‘FUBAR’ Gives Arnold Schwarzenegger His Most Fun Role in Years
You probably didn’t notice, but earlier this year, CBS launched a TV adaptation of True Lies, the 1994 James Cameron-directed action comedy that starred Arnold Schwarzenegger and Jamie Lee Curtis as, respectively, a master spy and the civilian wife who is shocked to discover what her husband really does for a living. The TV show, starring Steve Howey from Shameless and Ginger Gonzaga from She-Hulk in the Arnold and Jamie Lee roles, aired 13 episodes to very little fanfare before being canceled a few weeks ago.
Now comes Netflix’s FUBAR, which on the one hand is an unofficial True Lies remake, only focusing on a father and daughter rather than a husband and wife, and on the other hand stars Arnold freaking Schwarzenegger himself. It’s a knock-off featuring the star of the genuine article(*). Even though it’s frequently lazy and always cheap-looking, Schwarzenegger’s presence alone, plus a literal leaning into the whole Dad TV concept, means it’s likely to be much more successful than the official version that fizzled on CBS.
(*) This happens occasionally. See also Sean Connery returning to play 007 in 1983’s Never Say Never Again, essentially a remake of Connery’s Thunderball, which was made outside the auspices of the regular movies due to a complicated legal decision. And there, they were at least able to call the character James Bond.
Schwarzenegger, playing about a decade younger than his 75 years, is Luke Brunner, a CIA legend looking forward to enjoying retirement and a chance to reconcile with ex-wife Tally (Fabiana Udenio) after his constant lying over his double life chased her away. Before he can put away his gun for good, though, Luke has to handle one final mission, involving Boro Polonia (Gabriel Luna from The Last of Us), the now-grown son of a terrorist Luke killed early in his career. And working undercover in Boro’s operation is none other than Luke’s daughter Emma (Monica Barbaro from Top Gun: Maverick), who he thought worked for a non-profit, just like she and Tally thought he was a gym equipment salesman. Boro escapes, and soon Luke’s one last job turns into a series of last jobs, this time working alongside Emma, each of them uncomfortable with the blurring of the line between work and family.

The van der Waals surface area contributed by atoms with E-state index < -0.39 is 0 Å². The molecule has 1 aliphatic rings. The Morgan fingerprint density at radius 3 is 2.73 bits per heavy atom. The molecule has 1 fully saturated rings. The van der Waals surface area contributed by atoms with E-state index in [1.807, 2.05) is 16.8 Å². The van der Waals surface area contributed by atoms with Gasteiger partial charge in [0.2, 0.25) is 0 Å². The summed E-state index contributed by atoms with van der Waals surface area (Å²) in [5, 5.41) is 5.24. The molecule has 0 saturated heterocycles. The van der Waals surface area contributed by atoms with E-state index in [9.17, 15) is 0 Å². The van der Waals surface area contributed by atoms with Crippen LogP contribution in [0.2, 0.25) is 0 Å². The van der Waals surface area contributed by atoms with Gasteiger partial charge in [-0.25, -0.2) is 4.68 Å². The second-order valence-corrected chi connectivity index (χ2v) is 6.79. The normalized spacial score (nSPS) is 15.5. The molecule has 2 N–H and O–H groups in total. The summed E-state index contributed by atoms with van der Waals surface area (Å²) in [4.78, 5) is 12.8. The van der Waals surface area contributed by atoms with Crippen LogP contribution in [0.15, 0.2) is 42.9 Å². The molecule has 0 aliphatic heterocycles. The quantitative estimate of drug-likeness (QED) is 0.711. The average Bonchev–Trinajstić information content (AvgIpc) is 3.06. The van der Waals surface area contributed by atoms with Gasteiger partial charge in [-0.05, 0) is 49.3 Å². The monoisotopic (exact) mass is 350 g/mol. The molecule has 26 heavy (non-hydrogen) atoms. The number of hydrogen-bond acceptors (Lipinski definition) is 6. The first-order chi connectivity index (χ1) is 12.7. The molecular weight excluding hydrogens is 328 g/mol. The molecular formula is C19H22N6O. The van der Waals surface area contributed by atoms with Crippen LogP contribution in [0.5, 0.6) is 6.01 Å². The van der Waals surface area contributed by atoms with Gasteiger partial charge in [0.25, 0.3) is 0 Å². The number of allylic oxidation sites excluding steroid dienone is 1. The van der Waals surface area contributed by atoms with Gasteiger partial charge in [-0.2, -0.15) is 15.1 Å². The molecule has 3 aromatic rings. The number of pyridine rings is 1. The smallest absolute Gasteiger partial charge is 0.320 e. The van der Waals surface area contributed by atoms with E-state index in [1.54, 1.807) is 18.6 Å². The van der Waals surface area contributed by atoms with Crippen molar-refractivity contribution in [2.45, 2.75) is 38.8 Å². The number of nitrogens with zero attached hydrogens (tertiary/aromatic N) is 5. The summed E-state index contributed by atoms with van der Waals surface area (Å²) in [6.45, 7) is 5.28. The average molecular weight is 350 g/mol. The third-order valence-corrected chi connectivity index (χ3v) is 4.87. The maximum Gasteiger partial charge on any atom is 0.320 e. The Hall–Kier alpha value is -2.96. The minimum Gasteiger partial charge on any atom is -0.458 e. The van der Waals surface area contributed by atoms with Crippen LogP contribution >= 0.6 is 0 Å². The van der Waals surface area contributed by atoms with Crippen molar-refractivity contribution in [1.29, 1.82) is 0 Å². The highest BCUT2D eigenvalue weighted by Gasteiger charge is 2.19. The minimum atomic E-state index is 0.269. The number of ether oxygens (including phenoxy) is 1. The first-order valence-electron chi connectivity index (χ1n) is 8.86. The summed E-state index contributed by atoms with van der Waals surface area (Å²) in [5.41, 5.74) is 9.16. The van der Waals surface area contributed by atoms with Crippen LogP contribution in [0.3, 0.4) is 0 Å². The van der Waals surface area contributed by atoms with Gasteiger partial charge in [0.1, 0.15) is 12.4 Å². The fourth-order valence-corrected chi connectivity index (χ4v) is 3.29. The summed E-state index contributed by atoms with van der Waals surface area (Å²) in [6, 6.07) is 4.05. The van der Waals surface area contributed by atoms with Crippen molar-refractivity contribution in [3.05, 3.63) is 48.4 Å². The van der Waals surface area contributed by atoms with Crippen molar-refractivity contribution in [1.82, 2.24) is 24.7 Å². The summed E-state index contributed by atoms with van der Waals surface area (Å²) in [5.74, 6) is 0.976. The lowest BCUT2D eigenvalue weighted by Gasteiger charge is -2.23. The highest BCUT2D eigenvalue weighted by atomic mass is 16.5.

The tone is to the lighter end of the Dad TV range — much more Burn Notice than Bosch — with Arnold of course being asked to deliver lots of corny one-liners (after tasering a man, he quips, “You seem to be shocked to see me!”), and lots of bickering between father, daughter, and members of their support team, including Emma’s “Uncle Barry” (Milan Cater), whose heart condition prevents him from doing field work; professionally handsome linguistics expert Aldon (Travis Van Winkle); and sniper Roo (Fortune Feimster). Some of this is amusing, like CIA psychologist Dr. Pfeiffer (Scott Thompson from The Kids in the Hall) mediating the Brunner family dispute by having Luke and Emma role play using elaborate Muppet versions of each other. But to paraphrase Perd Hapley, a lot of it is Arnold self-parody that only has the cadence of a joke, like a running gag where Luke dislikes the idea of Emma getting engaged to the geeky Carter (Jay Baruchel). (It’s like the old Simpsons bit about Schwarzenegger pastiche Rainier Wolfcastle starring in a movie called Help, My Son Is A Nerd!)
Yet for all the forced, frequently retrograde schtick — including a deeply awkward episode guest-starring Schwarzenegger’s True Lies sidekick Tom Arnold, about how torture can be both amusing and necessary under the proper circumstances — the nostalgic pull of seeing him back in this light comedy-action mode is still there. He has more or less joined a mediocre Arnold Schwarzenegger cover band that can’t quite stay on key, but it’s hard not to occasionally smile at seeing him still trying to play the hits at his age. Given his star power, the deliberately old-school, unchallenging nature of the storytelling, and the fact that Netflix has had some big hits of late in this general territory like The Night Agent and The Diplomat, and FUBAR seems poised to join them. (Though both are much better than it.)
True Lies without Arnold Schwarzengger doesn’t have much point. Arnold doing a True Lies riff without the title, though? It’s not hard to understand why FUBAR is streaming now, even if the show doesn’t explain why it’s called FUBAR until the very last moment of its season finale.
I’ve seen all eight episodes of FUBAR Season One.